Over the past week there has been information finally coming out about how the Target breach occurred. This write up in Wired and another by Brian Krebs point back to a compromise in the Point of Sale (POS) system by malware that does ‘memory scraping’. Interesting. Typically POS devices are assumed and certified to be secure, and from a PCI perspective are far better than having an employee actually touch the card at all (note, it’s still unclear if it was the swipe terminal or the register that was compromised). Understanding the source helps explain the massive scale and it’s mildly comforting – yes, Target got beat, but at least it wasn’t from storing data in clear text or something similar. It remains to be seen if the compromise happened on premise or if they arrived/were installed that way. Most of these devices are supplied hardened and have the barest amount of configuration options by design.
Memory scraping can be headed off by never having the card number in clear text. That’s not simple to do. If you’re typing it in to some client app at your office, there is a point in time where it has to be clear text while you encrypt it. The best you can do is to encrypt it quickly and then make sure you get rid of that original value – overwrite the variable, run garbage collection, etc. In theory you’d only have one card number in memory at a time and so it doesn’t seem like as big a risk as a having a database compromised, but more and more hackers are patient, willing to slowly siphon off one card at a time to get to the big score.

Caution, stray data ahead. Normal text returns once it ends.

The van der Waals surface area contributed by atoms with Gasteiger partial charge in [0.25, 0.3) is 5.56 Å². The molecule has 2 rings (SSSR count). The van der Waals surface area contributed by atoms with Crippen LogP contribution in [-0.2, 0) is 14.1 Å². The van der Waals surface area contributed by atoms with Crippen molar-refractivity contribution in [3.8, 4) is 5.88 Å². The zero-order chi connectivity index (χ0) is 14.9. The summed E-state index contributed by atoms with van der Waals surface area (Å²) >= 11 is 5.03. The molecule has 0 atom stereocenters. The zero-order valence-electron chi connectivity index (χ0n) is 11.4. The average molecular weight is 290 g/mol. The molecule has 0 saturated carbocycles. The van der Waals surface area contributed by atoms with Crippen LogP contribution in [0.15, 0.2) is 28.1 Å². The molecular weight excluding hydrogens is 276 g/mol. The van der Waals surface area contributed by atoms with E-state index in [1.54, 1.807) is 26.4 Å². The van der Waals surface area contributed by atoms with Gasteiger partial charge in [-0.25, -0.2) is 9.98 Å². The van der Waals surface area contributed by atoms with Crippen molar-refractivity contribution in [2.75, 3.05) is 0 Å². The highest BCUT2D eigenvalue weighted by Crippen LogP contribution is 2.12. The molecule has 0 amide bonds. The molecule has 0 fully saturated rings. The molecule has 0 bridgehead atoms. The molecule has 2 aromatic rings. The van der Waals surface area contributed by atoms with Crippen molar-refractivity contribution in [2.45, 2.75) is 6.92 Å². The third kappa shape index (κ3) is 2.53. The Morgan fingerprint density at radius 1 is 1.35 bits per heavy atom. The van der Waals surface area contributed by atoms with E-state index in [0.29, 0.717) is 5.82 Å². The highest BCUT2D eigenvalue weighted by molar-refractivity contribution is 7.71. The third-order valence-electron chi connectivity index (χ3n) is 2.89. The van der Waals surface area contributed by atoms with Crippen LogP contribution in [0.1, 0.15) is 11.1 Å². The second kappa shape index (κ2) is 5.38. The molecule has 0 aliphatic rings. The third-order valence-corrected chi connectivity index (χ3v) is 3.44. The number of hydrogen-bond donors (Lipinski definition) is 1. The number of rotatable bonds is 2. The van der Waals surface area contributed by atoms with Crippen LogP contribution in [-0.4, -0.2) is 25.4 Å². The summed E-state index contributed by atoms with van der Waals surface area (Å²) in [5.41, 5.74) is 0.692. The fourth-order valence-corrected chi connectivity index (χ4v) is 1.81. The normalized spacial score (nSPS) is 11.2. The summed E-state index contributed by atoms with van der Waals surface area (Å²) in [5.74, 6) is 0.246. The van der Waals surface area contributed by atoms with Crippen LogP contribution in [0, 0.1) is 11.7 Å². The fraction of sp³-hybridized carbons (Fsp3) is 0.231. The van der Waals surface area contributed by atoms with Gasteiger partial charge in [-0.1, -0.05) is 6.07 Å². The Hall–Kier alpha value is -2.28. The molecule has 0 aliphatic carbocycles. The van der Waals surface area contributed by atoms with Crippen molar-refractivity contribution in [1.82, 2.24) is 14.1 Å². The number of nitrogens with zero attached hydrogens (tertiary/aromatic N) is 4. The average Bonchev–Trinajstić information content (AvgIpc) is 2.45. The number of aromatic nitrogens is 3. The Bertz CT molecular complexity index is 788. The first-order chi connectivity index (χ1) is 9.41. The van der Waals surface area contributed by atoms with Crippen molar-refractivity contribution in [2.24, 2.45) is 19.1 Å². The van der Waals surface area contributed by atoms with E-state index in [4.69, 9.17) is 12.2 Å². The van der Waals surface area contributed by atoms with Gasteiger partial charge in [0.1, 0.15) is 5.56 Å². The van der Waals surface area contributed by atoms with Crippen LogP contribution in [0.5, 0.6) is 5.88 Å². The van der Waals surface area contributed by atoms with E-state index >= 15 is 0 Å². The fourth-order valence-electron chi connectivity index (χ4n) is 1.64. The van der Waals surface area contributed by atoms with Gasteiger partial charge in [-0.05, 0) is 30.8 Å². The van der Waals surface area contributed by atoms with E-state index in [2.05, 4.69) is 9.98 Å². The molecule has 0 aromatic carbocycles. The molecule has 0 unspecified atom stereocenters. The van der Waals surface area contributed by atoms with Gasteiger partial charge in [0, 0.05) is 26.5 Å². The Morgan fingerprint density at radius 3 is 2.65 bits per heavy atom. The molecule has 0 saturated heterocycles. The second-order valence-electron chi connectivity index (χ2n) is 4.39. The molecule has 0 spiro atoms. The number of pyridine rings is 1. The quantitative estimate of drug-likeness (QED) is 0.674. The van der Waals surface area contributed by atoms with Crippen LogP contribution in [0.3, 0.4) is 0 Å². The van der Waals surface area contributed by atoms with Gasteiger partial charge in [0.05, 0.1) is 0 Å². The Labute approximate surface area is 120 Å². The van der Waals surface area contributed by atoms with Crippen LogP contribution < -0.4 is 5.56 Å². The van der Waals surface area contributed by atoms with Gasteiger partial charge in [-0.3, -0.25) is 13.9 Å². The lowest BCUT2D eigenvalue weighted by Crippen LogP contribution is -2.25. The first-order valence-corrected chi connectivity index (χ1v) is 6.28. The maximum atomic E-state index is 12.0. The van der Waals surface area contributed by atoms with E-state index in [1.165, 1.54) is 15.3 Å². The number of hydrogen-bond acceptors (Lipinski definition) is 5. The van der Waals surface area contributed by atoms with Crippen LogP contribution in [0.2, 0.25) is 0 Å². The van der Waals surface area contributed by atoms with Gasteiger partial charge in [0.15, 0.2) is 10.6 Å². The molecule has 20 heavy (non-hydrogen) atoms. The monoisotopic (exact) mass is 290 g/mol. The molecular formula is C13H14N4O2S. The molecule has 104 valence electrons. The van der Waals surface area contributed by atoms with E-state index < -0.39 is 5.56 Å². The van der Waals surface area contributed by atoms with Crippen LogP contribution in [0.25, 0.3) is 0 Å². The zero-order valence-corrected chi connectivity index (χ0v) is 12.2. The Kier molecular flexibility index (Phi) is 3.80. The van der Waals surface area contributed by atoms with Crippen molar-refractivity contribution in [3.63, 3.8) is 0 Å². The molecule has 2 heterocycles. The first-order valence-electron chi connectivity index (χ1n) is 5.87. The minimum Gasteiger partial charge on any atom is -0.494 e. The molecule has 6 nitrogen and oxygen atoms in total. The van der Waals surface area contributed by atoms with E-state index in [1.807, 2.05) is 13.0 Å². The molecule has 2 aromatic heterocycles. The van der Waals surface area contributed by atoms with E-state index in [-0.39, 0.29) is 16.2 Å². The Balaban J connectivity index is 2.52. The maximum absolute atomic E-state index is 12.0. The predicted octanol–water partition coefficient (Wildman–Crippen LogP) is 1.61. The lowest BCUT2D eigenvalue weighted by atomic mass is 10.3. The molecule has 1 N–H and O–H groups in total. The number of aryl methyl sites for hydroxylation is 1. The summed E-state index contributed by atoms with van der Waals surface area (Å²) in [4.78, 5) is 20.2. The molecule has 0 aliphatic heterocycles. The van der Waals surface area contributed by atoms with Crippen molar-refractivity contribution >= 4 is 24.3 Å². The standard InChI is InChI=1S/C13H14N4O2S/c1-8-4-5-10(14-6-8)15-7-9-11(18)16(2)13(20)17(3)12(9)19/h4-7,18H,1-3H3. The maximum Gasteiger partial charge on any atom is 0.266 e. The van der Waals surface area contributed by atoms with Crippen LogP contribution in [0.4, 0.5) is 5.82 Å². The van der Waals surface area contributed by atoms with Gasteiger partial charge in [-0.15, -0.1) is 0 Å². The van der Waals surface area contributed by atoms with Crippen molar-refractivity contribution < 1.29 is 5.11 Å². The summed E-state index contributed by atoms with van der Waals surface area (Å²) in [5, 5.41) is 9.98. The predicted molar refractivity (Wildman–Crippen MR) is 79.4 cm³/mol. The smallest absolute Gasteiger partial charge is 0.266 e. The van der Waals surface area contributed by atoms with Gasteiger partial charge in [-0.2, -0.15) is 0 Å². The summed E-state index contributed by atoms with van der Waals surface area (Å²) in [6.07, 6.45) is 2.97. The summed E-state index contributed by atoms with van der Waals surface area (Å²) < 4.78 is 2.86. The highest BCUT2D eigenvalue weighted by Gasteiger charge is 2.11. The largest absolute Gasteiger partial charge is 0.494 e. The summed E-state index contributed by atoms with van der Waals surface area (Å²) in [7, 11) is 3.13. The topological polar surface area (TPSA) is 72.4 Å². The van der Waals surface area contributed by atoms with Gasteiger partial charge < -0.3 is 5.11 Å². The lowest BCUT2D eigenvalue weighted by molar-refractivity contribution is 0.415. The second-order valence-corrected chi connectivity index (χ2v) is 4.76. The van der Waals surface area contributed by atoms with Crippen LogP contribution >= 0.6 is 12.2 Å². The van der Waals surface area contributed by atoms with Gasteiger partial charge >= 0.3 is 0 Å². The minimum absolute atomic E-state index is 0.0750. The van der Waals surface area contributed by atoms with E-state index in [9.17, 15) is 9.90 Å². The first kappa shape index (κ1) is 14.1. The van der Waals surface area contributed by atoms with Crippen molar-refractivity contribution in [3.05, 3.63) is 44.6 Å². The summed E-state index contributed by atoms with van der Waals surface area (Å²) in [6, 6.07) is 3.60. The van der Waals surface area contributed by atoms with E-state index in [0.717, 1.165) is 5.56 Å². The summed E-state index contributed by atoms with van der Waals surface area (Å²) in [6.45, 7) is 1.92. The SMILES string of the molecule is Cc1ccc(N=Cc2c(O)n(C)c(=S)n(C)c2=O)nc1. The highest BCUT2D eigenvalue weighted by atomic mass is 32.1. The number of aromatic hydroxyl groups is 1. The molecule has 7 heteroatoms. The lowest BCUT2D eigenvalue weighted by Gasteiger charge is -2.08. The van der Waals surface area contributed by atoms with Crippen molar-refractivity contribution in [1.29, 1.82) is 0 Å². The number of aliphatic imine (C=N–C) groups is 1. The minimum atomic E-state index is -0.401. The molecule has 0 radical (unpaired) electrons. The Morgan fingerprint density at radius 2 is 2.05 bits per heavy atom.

PCI talks about storing, processing, and transmitting data. All the database encryption in the world doesn’t help if the POS is breached at the customer end, just like it doesn’t help if a gas pump or ATM is modified with a skimmer. From the time that card comes out of the wallet/purse to make a transaction with you bad things can happen. We tend to focus on the storage piece a lot. That’s good, because that’s the obvious place for someone to try to compromise a lot of data quickly. It’s bad too, because often other security is neglected. For example, PCI has been flexible enough that you might not encrypt card data sent over an internal network, which can all too easily be siphoned off. From a SQL perspective you want to receive the data already encrypted. If it’s not, make sure you’re forcing an SSL connection or have IPSEC or something similar in place. Don’t rely on the false physical security of it being the internal network. I’ve seen companies where CAT5 traversed over a publicly accessible hallway!
Where it looks like Target failed is not detecting the movement and storage of the data on its network. Typically this is where you hope data leakage (DLP) catches things, but it’s often deployed only on outbound segments and sometimes not on segments that go to other countries due to (believe it or not) privacy concerns! FTP was mentioned as well. FTP is evil. Shut it down. Even if you’re moving data that is always encrypted, get off of FTP.